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Vibrating membrane devices deliver aerosols more efficient than standard devices: a study in a neonatal upper airway model


Tiemersma, Sybrich; Minocchieri, Stefan; van Lingen, Richard A; Nelle, Mathias; Devadason, Sunalene G (2013). Vibrating membrane devices deliver aerosols more efficient than standard devices: a study in a neonatal upper airway model. Journal of Aerosol Medicine and Pulmonary Drug Delivery, 26(5):280-286.

Abstract

BACKGROUND: Aerosol therapy in preterm infants is challenging, as a very small proportion of the drug deposits in the lungs.
AIM: Our aim was to compare efficiency of standard devices with newer, more efficient aerosol delivery devices.
METHODS: Using salbutamol as a drug marker, we studied two prototypes of the investigational eFlow(®) nebulizer for babies (PARI Pharma GmbH), a jet nebulizer (Intersurgical(®) Cirrus(®)), and a pressurized metered dose inhaler (pMDI; GSK) with a detergent-coated holding chamber (AeroChamber(®) MV) in the premature infant nose throat-model (PrINT-model) of a 32-week preterm infant (1,750 g). A filter or an impactor was placed below the infant model's "trachea" to capture the drug dose or particle size, respectively, that would have been deposited in the lung.
RESULTS: Lung dose (percentage of nominal dose) was 1.5%, 6.8%, and 18.0-20.6% for the jet nebulizer, pMDI-holding chamber, and investigational eFlow nebulizers, respectively (p<0.001). Jet nebulizer residue was 69.4% and 10.7-13.9% for the investigational eFlow nebulizers (p<0.001). Adding an elbow extension between the eFlow and the model significantly lowered lung dose (p<0.001). A breathing pattern with lower tidal volume decreased deposition in the PrINT-model and device residue (p<0.05), but did not decrease lung dose.
CONCLUSIONS: In a model for infant aerosol inhalation, we confirmed low lung dose using jet nebulizers and pMDI-holding chambers, whereas newer, more specialized vibrating membrane devices, designed specifically for use in preterm infants, deliver up to 20 times more drug to the infant's lung.

Abstract

BACKGROUND: Aerosol therapy in preterm infants is challenging, as a very small proportion of the drug deposits in the lungs.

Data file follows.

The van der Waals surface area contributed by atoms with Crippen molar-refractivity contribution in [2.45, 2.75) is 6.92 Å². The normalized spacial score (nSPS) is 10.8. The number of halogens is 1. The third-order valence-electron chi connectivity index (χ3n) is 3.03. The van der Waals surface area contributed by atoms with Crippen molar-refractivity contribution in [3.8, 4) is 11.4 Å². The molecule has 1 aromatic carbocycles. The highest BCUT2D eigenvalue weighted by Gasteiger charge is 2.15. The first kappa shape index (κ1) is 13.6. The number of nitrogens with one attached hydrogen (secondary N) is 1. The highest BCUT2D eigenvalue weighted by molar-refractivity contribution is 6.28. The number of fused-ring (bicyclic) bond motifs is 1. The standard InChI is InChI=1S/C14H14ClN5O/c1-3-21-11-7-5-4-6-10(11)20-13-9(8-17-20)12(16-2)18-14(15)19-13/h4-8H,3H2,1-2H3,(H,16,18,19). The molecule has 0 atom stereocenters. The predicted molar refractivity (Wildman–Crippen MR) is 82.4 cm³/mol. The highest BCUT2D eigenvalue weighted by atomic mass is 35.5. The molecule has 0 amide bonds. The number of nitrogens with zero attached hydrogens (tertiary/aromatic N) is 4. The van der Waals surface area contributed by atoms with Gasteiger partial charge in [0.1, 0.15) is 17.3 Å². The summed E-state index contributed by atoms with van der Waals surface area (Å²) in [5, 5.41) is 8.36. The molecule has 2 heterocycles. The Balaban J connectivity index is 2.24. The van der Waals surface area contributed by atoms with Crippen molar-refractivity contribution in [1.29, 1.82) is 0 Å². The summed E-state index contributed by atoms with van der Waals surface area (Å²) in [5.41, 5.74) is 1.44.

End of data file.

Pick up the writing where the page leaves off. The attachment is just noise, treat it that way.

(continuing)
AIM: Our aim was to compare efficiency of standard devices with newer, more efficient aerosol delivery devices.
METHODS: Using salbutamol as a drug marker, we studied two prototypes of the investigational eFlow(®) nebulizer for babies (PARI Pharma GmbH), a jet nebulizer (Intersurgical(®) Cirrus(®)), and a pressurized metered dose inhaler (pMDI; GSK) with a detergent-coated holding chamber (AeroChamber(®) MV) in the premature infant nose throat-model (PrINT-model) of a 32-week preterm infant (1,750 g). A filter or an impactor was placed below the infant model's "trachea" to capture the drug dose or particle size, respectively, that would have been deposited in the lung.
RESULTS: Lung dose (percentage of nominal dose) was 1.5%, 6.8%, and 18.0-20.6% for the jet nebulizer, pMDI-holding chamber, and investigational eFlow nebulizers, respectively (p<0.001). Jet nebulizer residue was 69.4% and 10.7-13.9% for the investigational eFlow nebulizers (p<0.001). Adding an elbow extension between the eFlow and the model significantly lowered lung dose (p<0.001). A breathing pattern with lower tidal volume decreased deposition in the PrINT-model and device residue (p<0.05), but did not decrease lung dose.
CONCLUSIONS: In a model for infant aerosol inhalation, we confirmed low lung dose using jet nebulizers and pMDI-holding chambers, whereas newer, more specialized vibrating membrane devices, designed specifically for use in preterm infants, deliver up to 20 times more drug to the infant's lung.

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Additional indexing

Item Type:Journal Article, refereed, original work
Communities & Collections:04 Faculty of Medicine > University Children's Hospital Zurich > Medical Clinic
Dewey Decimal Classification:610 Medicine & health
Language:English
Date:2013
Deposited On:10 Feb 2014 08:17
Last Modified:07 Dec 2017 08:37
Publisher:Mary Ann Liebert
ISSN:1941-2711
Additional Information:This is a copy of an article published in the Journal of Aerosol Medicine and Pulmonary Drug Delivery © 2013 copyright Mary Ann Liebert, Inc.; Journal of Aerosol Medicine and Pulmonary Drug Delivery is available online at: http://www.liebertonline.com.
Publisher DOI:https://doi.org/10.1089/jamp.2012.0993
PubMed ID:23273244

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